Jim King, who was named the International League’s MVP while with the Toronto Maple Leafs in 1960, died on February 23 in Fayetteville, Ark., at the age of 82.
On top of his heroics in Hogtown, King also clubbed 117 home runs in parts of 11 major league seasons between 1955 and 1967 with the Chicago Cubs, St. Louis Cardinals, San Francisco Giants, Washington Senators, Chicago White Sox and Cleveland Indians.
Born in Elkins, Ark., in 1932, King made his professional baseball debut as a 17-year-old with the independent Vernon Dusters of the Class-D Longhorn League. After hitting .302 and clubbing 12 homers in 144 games with the Dusters, he was signed by the St. Louis Cardinals.
The left-handed hitting outfielder spent four seasons in the Cards’ system before he was selected by the Chicago Cubs in the Rule 5 Draft on November 22, 1954. He make his big league debut on April 17, 1955 and proceeded to wallop 11 homers in 113 games for the Cubs that season, while quickly becoming known for his strong throwing arm. The following campaign, he recorded nine assists to lead all National League left fielders.
King was reacquired by the Cardinals on April 20, 1957, but he spent the majority of the season in Triple-A, before being dealt to the San Francisco Giants the following spring. The 6-foot, 185-pound outfielder was part of history on April 15, 1958 when he batted second in front of Hall of Famer Willie Mays in the first major league game played in California. King registered two singles, two walks and scored a run in that contest to help lead the Giants to an 8-0 victory over Don Drysdale and the Los Angeles Dodgers.
The Giants would sell King to the Toronto Maple Leafs that July, and after suiting up for 47 games with the Leafs in 1958, he’d return the following season to hit .277 and belt a team-leading 20 homers in 137 games. But his finest professional campaign came with the Leafs in 1960 when the Arkansas native hit .287 and topped the club with 24 homers and 86 RBI. The Leafs finished with 100 wins and captured the International League pennant and the Governor’s Cup. For his efforts, King was named league MVP.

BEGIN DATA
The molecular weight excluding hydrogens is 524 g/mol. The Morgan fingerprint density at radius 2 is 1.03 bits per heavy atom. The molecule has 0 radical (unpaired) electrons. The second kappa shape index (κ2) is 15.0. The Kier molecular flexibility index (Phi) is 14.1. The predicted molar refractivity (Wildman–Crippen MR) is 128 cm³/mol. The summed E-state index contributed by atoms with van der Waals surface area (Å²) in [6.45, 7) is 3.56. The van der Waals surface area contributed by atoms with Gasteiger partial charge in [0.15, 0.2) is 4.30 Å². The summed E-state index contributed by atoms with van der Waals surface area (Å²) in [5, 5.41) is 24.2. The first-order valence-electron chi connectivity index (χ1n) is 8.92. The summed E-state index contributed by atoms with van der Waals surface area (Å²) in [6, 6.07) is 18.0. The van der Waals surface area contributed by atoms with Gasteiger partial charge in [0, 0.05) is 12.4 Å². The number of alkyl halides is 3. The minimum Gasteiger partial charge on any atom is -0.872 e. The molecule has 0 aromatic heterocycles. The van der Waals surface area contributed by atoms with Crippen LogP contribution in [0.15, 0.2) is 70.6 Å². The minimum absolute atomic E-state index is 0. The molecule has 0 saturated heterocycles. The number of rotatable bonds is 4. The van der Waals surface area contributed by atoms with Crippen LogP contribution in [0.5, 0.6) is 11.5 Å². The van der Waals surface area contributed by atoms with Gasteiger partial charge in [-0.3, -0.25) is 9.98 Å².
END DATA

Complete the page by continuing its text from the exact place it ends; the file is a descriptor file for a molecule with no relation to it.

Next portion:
His performance with the Leafs didn’t go unnoticed and he was selected by the Washington Senators in the MLB expansion draft on December 14, 1960. King would play parts of seven seasons for the Senators, including the 1963 campaign, when he socked a career-high 24 home runs to break Mickey Vernon’s team record for most round-trippers by a left-handed hitter.
In 1967, he split his final big league season between the Senators, White Sox and Indians. After hanging up his playing spikes, he returned to his native Arkansas and worked in the telecom industry for 24 years.
King is survived by his wife, Rose, daughter Sheree, son David and two grandchildren. You can leave online condolences here.